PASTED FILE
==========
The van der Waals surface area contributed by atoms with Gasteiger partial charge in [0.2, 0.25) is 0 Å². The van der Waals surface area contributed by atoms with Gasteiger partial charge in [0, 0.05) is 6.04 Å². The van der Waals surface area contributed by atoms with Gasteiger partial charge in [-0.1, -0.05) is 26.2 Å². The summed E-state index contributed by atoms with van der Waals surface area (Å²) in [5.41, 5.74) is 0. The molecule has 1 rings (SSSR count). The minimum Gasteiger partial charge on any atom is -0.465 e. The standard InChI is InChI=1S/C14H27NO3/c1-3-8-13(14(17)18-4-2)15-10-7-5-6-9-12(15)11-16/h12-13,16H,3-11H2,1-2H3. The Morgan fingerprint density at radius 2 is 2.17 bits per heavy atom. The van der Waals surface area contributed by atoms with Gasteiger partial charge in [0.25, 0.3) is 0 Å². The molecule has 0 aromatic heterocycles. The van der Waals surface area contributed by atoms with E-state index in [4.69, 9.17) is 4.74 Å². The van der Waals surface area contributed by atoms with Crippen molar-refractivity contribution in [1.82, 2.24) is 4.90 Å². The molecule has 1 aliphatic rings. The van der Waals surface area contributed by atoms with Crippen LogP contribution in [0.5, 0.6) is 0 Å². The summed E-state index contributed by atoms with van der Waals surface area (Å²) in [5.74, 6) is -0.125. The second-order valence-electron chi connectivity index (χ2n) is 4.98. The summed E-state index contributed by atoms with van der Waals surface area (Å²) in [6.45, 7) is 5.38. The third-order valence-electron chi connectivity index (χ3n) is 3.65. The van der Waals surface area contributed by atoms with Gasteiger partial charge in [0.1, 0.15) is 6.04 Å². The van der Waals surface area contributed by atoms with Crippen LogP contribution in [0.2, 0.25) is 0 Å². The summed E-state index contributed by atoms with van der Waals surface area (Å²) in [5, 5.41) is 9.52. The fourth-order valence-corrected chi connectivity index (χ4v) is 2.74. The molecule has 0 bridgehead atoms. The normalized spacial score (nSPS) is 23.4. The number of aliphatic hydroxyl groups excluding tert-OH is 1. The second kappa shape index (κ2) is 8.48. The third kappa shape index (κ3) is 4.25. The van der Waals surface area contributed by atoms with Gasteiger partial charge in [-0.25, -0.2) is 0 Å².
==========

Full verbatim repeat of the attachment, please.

The van der Waals surface area contributed by atoms with Gasteiger partial charge in [0.2, 0.25) is 0 Å². The van der Waals surface area contributed by atoms with Gasteiger partial charge in [0, 0.05) is 6.04 Å². The van der Waals surface area contributed by atoms with Gasteiger partial charge in [-0.1, -0.05) is 26.2 Å². The summed E-state index contributed by atoms with van der Waals surface area (Å²) in [5.41, 5.74) is 0. The molecule has 1 rings (SSSR count). The minimum Gasteiger partial charge on any atom is -0.465 e. The standard InChI is InChI=1S/C14H27NO3/c1-3-8-13(14(17)18-4-2)15-10-7-5-6-9-12(15)11-16/h12-13,16H,3-11H2,1-2H3. The Morgan fingerprint density at radius 2 is 2.17 bits per heavy atom. The van der Waals surface area contributed by atoms with Gasteiger partial charge in [0.25, 0.3) is 0 Å². The molecule has 0 aromatic heterocycles. The van der Waals surface area contributed by atoms with E-state index in [4.69, 9.17) is 4.74 Å². The van der Waals surface area contributed by atoms with Crippen molar-refractivity contribution in [1.82, 2.24) is 4.90 Å². The molecule has 1 aliphatic rings. The van der Waals surface area contributed by atoms with Crippen LogP contribution in [0.5, 0.6) is 0 Å². The summed E-state index contributed by atoms with van der Waals surface area (Å²) in [5.74, 6) is -0.125. The second-order valence-electron chi connectivity index (χ2n) is 4.98. The summed E-state index contributed by atoms with van der Waals surface area (Å²) in [6.45, 7) is 5.38. The third-order valence-electron chi connectivity index (χ3n) is 3.65. The van der Waals surface area contributed by atoms with Gasteiger partial charge in [0.1, 0.15) is 6.04 Å². The van der Waals surface area contributed by atoms with Crippen LogP contribution in [0.2, 0.25) is 0 Å². The summed E-state index contributed by atoms with van der Waals surface area (Å²) in [5, 5.41) is 9.52. The fourth-order valence-corrected chi connectivity index (χ4v) is 2.74. The molecule has 0 bridgehead atoms. The normalized spacial score (nSPS) is 23.4. The number of aliphatic hydroxyl groups excluding tert-OH is 1. The second kappa shape index (κ2) is 8.48. The third kappa shape index (κ3) is 4.25. The van der Waals surface area contributed by atoms with Gasteiger partial charge in [-0.25, -0.2) is 0 Å².